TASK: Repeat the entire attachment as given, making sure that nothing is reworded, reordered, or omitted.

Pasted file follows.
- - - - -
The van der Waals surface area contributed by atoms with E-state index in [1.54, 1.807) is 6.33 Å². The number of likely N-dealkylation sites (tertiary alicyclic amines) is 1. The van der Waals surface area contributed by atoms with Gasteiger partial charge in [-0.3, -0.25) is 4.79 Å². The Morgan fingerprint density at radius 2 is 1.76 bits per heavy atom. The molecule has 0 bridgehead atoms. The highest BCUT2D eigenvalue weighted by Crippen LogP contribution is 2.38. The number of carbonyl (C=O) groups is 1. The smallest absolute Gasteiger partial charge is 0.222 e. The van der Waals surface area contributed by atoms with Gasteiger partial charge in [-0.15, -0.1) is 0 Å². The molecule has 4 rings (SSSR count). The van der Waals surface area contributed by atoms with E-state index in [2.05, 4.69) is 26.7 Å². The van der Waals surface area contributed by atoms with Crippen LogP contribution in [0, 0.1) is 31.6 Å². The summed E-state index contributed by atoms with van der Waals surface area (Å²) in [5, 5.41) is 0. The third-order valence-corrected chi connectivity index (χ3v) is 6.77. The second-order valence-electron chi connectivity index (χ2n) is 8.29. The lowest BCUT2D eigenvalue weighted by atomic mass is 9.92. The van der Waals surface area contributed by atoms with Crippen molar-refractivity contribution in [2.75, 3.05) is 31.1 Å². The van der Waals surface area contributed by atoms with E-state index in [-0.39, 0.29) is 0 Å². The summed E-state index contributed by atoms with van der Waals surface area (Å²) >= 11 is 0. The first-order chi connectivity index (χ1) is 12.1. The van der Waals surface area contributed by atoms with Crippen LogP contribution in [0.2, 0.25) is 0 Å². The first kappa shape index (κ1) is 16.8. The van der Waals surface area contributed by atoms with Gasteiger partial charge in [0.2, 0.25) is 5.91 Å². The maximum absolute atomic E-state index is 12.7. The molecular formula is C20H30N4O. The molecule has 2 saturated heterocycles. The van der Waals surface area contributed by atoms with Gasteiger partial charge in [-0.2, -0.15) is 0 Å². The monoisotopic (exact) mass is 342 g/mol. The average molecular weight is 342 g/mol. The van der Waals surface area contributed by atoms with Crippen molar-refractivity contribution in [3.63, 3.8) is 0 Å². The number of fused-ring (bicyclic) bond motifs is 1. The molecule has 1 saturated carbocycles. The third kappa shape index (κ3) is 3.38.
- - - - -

The van der Waals surface area contributed by atoms with E-state index in [1.54, 1.807) is 6.33 Å². The number of likely N-dealkylation sites (tertiary alicyclic amines) is 1. The van der Waals surface area contributed by atoms with Gasteiger partial charge in [-0.3, -0.25) is 4.79 Å². The Morgan fingerprint density at radius 2 is 1.76 bits per heavy atom. The molecule has 0 bridgehead atoms. The highest BCUT2D eigenvalue weighted by Crippen LogP contribution is 2.38. The number of carbonyl (C=O) groups is 1. The smallest absolute Gasteiger partial charge is 0.222 e. The van der Waals surface area contributed by atoms with Gasteiger partial charge in [-0.15, -0.1) is 0 Å². The molecule has 4 rings (SSSR count). The van der Waals surface area contributed by atoms with E-state index in [2.05, 4.69) is 26.7 Å². The van der Waals surface area contributed by atoms with Crippen LogP contribution in [0, 0.1) is 31.6 Å². The summed E-state index contributed by atoms with van der Waals surface area (Å²) in [5, 5.41) is 0. The third-order valence-corrected chi connectivity index (χ3v) is 6.77. The second-order valence-electron chi connectivity index (χ2n) is 8.29. The lowest BCUT2D eigenvalue weighted by atomic mass is 9.92. The van der Waals surface area contributed by atoms with Crippen molar-refractivity contribution in [2.75, 3.05) is 31.1 Å². The van der Waals surface area contributed by atoms with E-state index in [-0.39, 0.29) is 0 Å². The summed E-state index contributed by atoms with van der Waals surface area (Å²) >= 11 is 0. The first-order chi connectivity index (χ1) is 12.1. The van der Waals surface area contributed by atoms with Crippen LogP contribution in [0.2, 0.25) is 0 Å². The first kappa shape index (κ1) is 16.8. The van der Waals surface area contributed by atoms with Gasteiger partial charge in [0.2, 0.25) is 5.91 Å². The maximum absolute atomic E-state index is 12.7. The molecular formula is C20H30N4O. The molecule has 2 saturated heterocycles. The van der Waals surface area contributed by atoms with Gasteiger partial charge in [-0.2, -0.15) is 0 Å². The monoisotopic (exact) mass is 342 g/mol. The average molecular weight is 342 g/mol. The van der Waals surface area contributed by atoms with Crippen molar-refractivity contribution in [3.63, 3.8) is 0 Å². The number of fused-ring (bicyclic) bond motifs is 1. The molecule has 1 saturated carbocycles. The third kappa shape index (κ3) is 3.38.